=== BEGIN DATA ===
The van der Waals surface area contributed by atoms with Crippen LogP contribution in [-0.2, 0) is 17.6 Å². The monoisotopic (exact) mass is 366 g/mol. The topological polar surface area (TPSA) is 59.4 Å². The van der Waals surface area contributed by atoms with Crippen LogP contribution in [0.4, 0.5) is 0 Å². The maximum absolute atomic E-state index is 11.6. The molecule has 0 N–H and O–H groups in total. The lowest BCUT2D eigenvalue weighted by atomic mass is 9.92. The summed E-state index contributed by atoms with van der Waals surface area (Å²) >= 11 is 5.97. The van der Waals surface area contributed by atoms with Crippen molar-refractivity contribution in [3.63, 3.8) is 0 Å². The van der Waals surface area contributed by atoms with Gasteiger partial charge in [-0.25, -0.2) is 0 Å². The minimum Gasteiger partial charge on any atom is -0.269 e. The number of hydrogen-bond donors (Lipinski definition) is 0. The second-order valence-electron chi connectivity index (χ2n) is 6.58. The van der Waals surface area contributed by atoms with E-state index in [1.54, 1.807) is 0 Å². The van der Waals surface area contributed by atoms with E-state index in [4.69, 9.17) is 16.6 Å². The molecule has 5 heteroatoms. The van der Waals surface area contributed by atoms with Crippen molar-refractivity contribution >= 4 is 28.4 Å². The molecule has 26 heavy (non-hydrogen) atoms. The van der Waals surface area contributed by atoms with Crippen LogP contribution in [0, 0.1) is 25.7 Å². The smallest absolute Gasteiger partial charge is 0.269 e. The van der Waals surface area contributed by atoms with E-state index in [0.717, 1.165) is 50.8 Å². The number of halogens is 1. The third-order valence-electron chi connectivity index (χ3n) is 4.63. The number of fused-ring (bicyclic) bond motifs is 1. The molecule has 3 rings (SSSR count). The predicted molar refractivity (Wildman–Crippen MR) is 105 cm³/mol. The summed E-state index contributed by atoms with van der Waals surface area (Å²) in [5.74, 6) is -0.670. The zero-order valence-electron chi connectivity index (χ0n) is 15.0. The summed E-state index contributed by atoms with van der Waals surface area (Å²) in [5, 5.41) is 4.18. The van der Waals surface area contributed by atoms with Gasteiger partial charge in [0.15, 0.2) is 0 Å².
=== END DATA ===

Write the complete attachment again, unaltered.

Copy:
The van der Waals surface area contributed by atoms with Crippen LogP contribution in [-0.2, 0) is 17.6 Å². The monoisotopic (exact) mass is 366 g/mol. The topological polar surface area (TPSA) is 59.4 Å². The van der Waals surface area contributed by atoms with Crippen LogP contribution in [0.4, 0.5) is 0 Å². The maximum absolute atomic E-state index is 11.6. The molecule has 0 N–H and O–H groups in total. The lowest BCUT2D eigenvalue weighted by atomic mass is 9.92. The summed E-state index contributed by atoms with van der Waals surface area (Å²) >= 11 is 5.97. The van der Waals surface area contributed by atoms with Crippen molar-refractivity contribution in [3.63, 3.8) is 0 Å². The van der Waals surface area contributed by atoms with Gasteiger partial charge in [-0.25, -0.2) is 0 Å². The minimum Gasteiger partial charge on any atom is -0.269 e. The number of hydrogen-bond donors (Lipinski definition) is 0. The second-order valence-electron chi connectivity index (χ2n) is 6.58. The van der Waals surface area contributed by atoms with E-state index in [1.54, 1.807) is 0 Å². The van der Waals surface area contributed by atoms with E-state index in [4.69, 9.17) is 16.6 Å². The molecule has 5 heteroatoms. The van der Waals surface area contributed by atoms with Crippen molar-refractivity contribution >= 4 is 28.4 Å². The molecule has 26 heavy (non-hydrogen) atoms. The van der Waals surface area contributed by atoms with Crippen LogP contribution in [0, 0.1) is 25.7 Å². The smallest absolute Gasteiger partial charge is 0.269 e. The van der Waals surface area contributed by atoms with E-state index in [0.717, 1.165) is 50.8 Å². The number of halogens is 1. The third-order valence-electron chi connectivity index (χ3n) is 4.63. The number of fused-ring (bicyclic) bond motifs is 1. The molecule has 3 rings (SSSR count). The predicted molar refractivity (Wildman–Crippen MR) is 105 cm³/mol. The summed E-state index contributed by atoms with van der Waals surface area (Å²) in [5.74, 6) is -0.670. The zero-order valence-electron chi connectivity index (χ0n) is 15.0. The summed E-state index contributed by atoms with van der Waals surface area (Å²) in [5, 5.41) is 4.18. The van der Waals surface area contributed by atoms with Gasteiger partial charge in [0.15, 0.2) is 0 Å².